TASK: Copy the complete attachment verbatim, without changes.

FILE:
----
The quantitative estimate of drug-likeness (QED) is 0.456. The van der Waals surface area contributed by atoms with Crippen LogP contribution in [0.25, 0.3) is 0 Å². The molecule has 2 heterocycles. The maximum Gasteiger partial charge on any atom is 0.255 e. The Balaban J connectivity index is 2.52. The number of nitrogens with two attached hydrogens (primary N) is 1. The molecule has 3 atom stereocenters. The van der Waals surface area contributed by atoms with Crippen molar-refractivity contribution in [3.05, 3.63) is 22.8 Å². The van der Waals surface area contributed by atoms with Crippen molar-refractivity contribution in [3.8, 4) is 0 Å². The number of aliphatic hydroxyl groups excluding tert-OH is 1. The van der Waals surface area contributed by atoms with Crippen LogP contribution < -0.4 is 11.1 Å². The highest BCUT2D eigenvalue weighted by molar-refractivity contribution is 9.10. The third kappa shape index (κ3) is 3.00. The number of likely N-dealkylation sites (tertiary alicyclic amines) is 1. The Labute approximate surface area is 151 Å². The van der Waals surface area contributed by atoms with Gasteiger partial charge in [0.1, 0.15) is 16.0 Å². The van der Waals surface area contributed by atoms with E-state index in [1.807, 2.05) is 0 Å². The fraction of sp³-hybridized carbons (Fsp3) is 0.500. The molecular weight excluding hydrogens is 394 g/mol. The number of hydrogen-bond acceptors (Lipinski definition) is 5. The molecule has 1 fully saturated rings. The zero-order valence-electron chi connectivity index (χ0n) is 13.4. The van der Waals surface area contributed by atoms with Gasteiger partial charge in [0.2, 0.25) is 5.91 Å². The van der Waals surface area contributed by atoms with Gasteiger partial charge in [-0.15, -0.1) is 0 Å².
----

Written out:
The quantitative estimate of drug-likeness (QED) is 0.456. The van der Waals surface area contributed by atoms with Crippen LogP contribution in [0.25, 0.3) is 0 Å². The molecule has 2 heterocycles. The maximum Gasteiger partial charge on any atom is 0.255 e. The Balaban J connectivity index is 2.52. The number of nitrogens with two attached hydrogens (primary N) is 1. The molecule has 3 atom stereocenters. The van der Waals surface area contributed by atoms with Crippen molar-refractivity contribution in [3.05, 3.63) is 22.8 Å². The van der Waals surface area contributed by atoms with Crippen molar-refractivity contribution in [3.8, 4) is 0 Å². The number of aliphatic hydroxyl groups excluding tert-OH is 1. The van der Waals surface area contributed by atoms with Crippen LogP contribution < -0.4 is 11.1 Å². The highest BCUT2D eigenvalue weighted by molar-refractivity contribution is 9.10. The third kappa shape index (κ3) is 3.00. The number of likely N-dealkylation sites (tertiary alicyclic amines) is 1. The Labute approximate surface area is 151 Å². The van der Waals surface area contributed by atoms with Gasteiger partial charge in [0.1, 0.15) is 16.0 Å². The van der Waals surface area contributed by atoms with E-state index in [1.807, 2.05) is 0 Å². The fraction of sp³-hybridized carbons (Fsp3) is 0.500. The molecular weight excluding hydrogens is 394 g/mol. The number of hydrogen-bond acceptors (Lipinski definition) is 5. The molecule has 1 fully saturated rings. The zero-order valence-electron chi connectivity index (χ0n) is 13.4. The van der Waals surface area contributed by atoms with Gasteiger partial charge in [0.2, 0.25) is 5.91 Å². The van der Waals surface area contributed by atoms with Gasteiger partial charge in [-0.15, -0.1) is 0 Å².